September 27, 2005

Round up

From various sources:

September 26, 2005

Horse chess-piece

Weird little bit of news today. Springer has adopted the horse chess-piece as its new umbrella branding logo. It's reported both on KnowledgeSpeak and on the Springer site. In itself that's not weird, as chess has long been associated with intelligence and the German name for the horse chess-piece is springer. The weird thing is, of course, if they're so intelligent, why couldn't they figure out that the English name for the horse chess-piece is the knight. It's not like it's hard to find sites where they list the names of the pieces in different languages.

September 20, 2005

IEEE Technology and Society Magazine

The latest issue of this IEEE magazine is a special issue on Globalizing Technological Education (v24i3).

Highlights from this important and topical issue:

September 16, 2005

Latest from IEEE Students Newsletter.

From the September 2005 issue:

A twenty-one-nation study of the percentage of women in mathematics and science careers found that women did not enter those careers despite more opportunities to study those subjects, even if they came from societies that supported women's entry into male-dominated fields. However, researchers at the University of California, San Diego, and Western Washington University say that countries with the highest number of women in computer science all have governments that control which fields students must study, and require substantial math and science coursework. The researchers concluded that educational systems should insist on more math and science for all students to increase the number of women in traditionally male-dominated fields. Read more:

According to a professor of physics and education at Augsburg College, girls appear to lose interest in science and mathematics by the time they reach their early teens, making it harder for them to prepare for careers in those fields. Speaking with the Minnesota Women's Press, Professor Jeanine Gregoire says those early years are critical, because if students do not prepare to take advanced math and science in high school, they are at a disadvantage in college. Likewise, girls need mentors who have succeeded in math and science careers, according to a University of
Minnesota researcher, not merely to know what careers exist, but to understand that there are a number of different paths into a given field. Read more:

When it comes to reaching out to teenage students and talking up careers in engineering and science, IEEE members around the world are deeply involved. Just ask Costas Stasopoulos, past chair of the IEEE Cyprus Section. Many members of his section participate in pre-university educational activities, because, he says, they realize the importance of these activities to the engineering profession. Their efforts are directed mainly toward high school students, especially those who have not decided what to study in university. In particular, Cyprus Section members attend career fairs, where they can reach students and their parents. Read more:

Survey of the Biblioblogosphere: Results

Meredith over at Information Wants To Be Free has published the results of her survey in four parts, with a TOC-like entry here. Interesting results, nothing really surprising, although at 9.8% us Canuck bloggers seem to be punching above our weight somewhat. Academic librarians also made up close to half at 43.8%, which I admit did surprise me a bit. Take that, doubters. I have to admit I wasn't at all surprised by the strong showing of 27.9% among the over-40 set. We're not all tired, bored, indifferent, burnt-out old losers. Really.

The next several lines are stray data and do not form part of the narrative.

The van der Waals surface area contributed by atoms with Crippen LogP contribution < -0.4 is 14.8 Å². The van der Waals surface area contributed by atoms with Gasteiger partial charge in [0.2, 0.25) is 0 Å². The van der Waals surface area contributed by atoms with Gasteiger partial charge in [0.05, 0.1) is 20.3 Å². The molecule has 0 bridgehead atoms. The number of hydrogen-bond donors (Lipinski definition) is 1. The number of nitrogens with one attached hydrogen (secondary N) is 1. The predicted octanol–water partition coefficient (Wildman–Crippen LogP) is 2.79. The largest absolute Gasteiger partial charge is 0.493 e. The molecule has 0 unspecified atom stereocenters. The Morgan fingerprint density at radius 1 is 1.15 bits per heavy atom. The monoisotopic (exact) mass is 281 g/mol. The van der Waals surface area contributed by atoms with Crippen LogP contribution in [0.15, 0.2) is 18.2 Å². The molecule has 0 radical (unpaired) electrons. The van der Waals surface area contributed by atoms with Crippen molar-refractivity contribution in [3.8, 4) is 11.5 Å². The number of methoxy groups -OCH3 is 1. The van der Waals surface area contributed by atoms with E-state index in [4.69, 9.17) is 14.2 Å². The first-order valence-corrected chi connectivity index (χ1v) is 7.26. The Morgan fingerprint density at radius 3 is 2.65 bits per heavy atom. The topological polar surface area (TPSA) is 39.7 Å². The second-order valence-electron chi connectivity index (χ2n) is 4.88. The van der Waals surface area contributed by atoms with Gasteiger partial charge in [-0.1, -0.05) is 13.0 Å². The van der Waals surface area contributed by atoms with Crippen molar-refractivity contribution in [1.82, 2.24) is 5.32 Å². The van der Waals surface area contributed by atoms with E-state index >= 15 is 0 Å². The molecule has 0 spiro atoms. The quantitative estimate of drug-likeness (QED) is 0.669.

September 14, 2005

CiteSeer out of date?

Computing Chris over at Elsevier points out that CiteSeer isn't crawling the web the way it used to. I think it's just taking author-submitted papers now. In any case, I recall a year or two ago hearing at SLA that the CiteSeer folks were working on something with ISI...

In any case, CC does mention Scirus and I'm sure he was also thinking Scopus.

Via LISNews, Infomation Architecture guru Peter Morville has a new blog and a new book. This could be a blog to watch, although I guess we now all have a new term to juggle in our brains: human factors, user experience (UX), usability, findability, ergonomics, information architecture, HCI.

September 8, 2005

Disciplinary differences report

Via OAN, JISC in the UK has done quite an extensive survey of scholarly communications patterns amongst various disciplines. The report is a rather large 92 page word file. I haven't read the report in detail yet, but a quick glance tells me it is very useful, covering at a very broad level issues like discovery tools, journals types preferred and OA-related practices.

A quick hit from the press release:

Among the many findings of the report was the discovery of the importance of e-prints (pre- and post-) in the physical sciences and engineering, the broader mix in the social sciences and the particular importance of books in languages and area studies.

The Ex

Went to The Canadian National Exhibition with the family over the extra-long Labour Day weekend. We had a blast. Fine, but what relevance here? While at the food building, I picked up a brochure for the upcoming Einstein Fest in Waterloo, Ontario. Sponsored by the Perimeter Institute for Theoretical Physics, it runs from September 30th to October 23rd and looks well worth checking out for anyone in the neighbourhood.

Good ways to handle scientific disagreements.

Via InsideHigherEd, a posting on how scientists resolve disagreements.